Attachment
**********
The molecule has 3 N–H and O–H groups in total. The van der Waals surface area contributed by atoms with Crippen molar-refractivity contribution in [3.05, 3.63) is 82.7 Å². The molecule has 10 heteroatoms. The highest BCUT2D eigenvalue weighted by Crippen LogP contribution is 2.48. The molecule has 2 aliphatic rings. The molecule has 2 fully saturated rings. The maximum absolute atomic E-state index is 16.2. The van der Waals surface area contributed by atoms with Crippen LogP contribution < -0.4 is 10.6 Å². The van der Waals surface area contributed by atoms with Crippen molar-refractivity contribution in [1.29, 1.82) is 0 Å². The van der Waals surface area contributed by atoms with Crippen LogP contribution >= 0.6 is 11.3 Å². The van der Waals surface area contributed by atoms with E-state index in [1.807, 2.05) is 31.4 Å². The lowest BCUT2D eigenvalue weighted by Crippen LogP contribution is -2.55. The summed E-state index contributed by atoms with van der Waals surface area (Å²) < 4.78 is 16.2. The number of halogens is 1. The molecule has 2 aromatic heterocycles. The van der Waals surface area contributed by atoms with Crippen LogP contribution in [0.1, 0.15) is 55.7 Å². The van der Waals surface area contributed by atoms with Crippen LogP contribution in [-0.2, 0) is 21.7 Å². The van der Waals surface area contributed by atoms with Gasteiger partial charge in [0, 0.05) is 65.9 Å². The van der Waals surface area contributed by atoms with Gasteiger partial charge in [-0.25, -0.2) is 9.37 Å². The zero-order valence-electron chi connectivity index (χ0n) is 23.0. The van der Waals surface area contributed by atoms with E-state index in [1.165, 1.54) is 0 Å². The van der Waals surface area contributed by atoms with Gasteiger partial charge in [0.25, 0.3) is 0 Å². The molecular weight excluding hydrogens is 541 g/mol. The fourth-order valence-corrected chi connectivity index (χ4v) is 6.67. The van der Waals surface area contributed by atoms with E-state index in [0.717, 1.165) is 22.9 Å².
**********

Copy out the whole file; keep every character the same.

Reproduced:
The molecule has 3 N–H and O–H groups in total. The van der Waals surface area contributed by atoms with Crippen molar-refractivity contribution in [3.05, 3.63) is 82.7 Å². The molecule has 10 heteroatoms. The highest BCUT2D eigenvalue weighted by Crippen LogP contribution is 2.48. The molecule has 2 aliphatic rings. The molecule has 2 fully saturated rings. The maximum absolute atomic E-state index is 16.2. The van der Waals surface area contributed by atoms with Crippen LogP contribution < -0.4 is 10.6 Å². The van der Waals surface area contributed by atoms with Crippen molar-refractivity contribution in [1.29, 1.82) is 0 Å². The van der Waals surface area contributed by atoms with Crippen LogP contribution >= 0.6 is 11.3 Å². The van der Waals surface area contributed by atoms with E-state index in [1.807, 2.05) is 31.4 Å². The lowest BCUT2D eigenvalue weighted by Crippen LogP contribution is -2.55. The summed E-state index contributed by atoms with van der Waals surface area (Å²) < 4.78 is 16.2. The number of halogens is 1. The molecule has 2 aromatic heterocycles. The van der Waals surface area contributed by atoms with Crippen LogP contribution in [0.1, 0.15) is 55.7 Å². The van der Waals surface area contributed by atoms with Crippen LogP contribution in [-0.2, 0) is 21.7 Å². The van der Waals surface area contributed by atoms with Gasteiger partial charge in [0, 0.05) is 65.9 Å². The van der Waals surface area contributed by atoms with Gasteiger partial charge in [-0.25, -0.2) is 9.37 Å². The zero-order valence-electron chi connectivity index (χ0n) is 23.0. The van der Waals surface area contributed by atoms with E-state index in [1.165, 1.54) is 0 Å². The van der Waals surface area contributed by atoms with Gasteiger partial charge in [0.25, 0.3) is 0 Å². The molecular weight excluding hydrogens is 541 g/mol. The fourth-order valence-corrected chi connectivity index (χ4v) is 6.67. The van der Waals surface area contributed by atoms with E-state index in [0.717, 1.165) is 22.9 Å².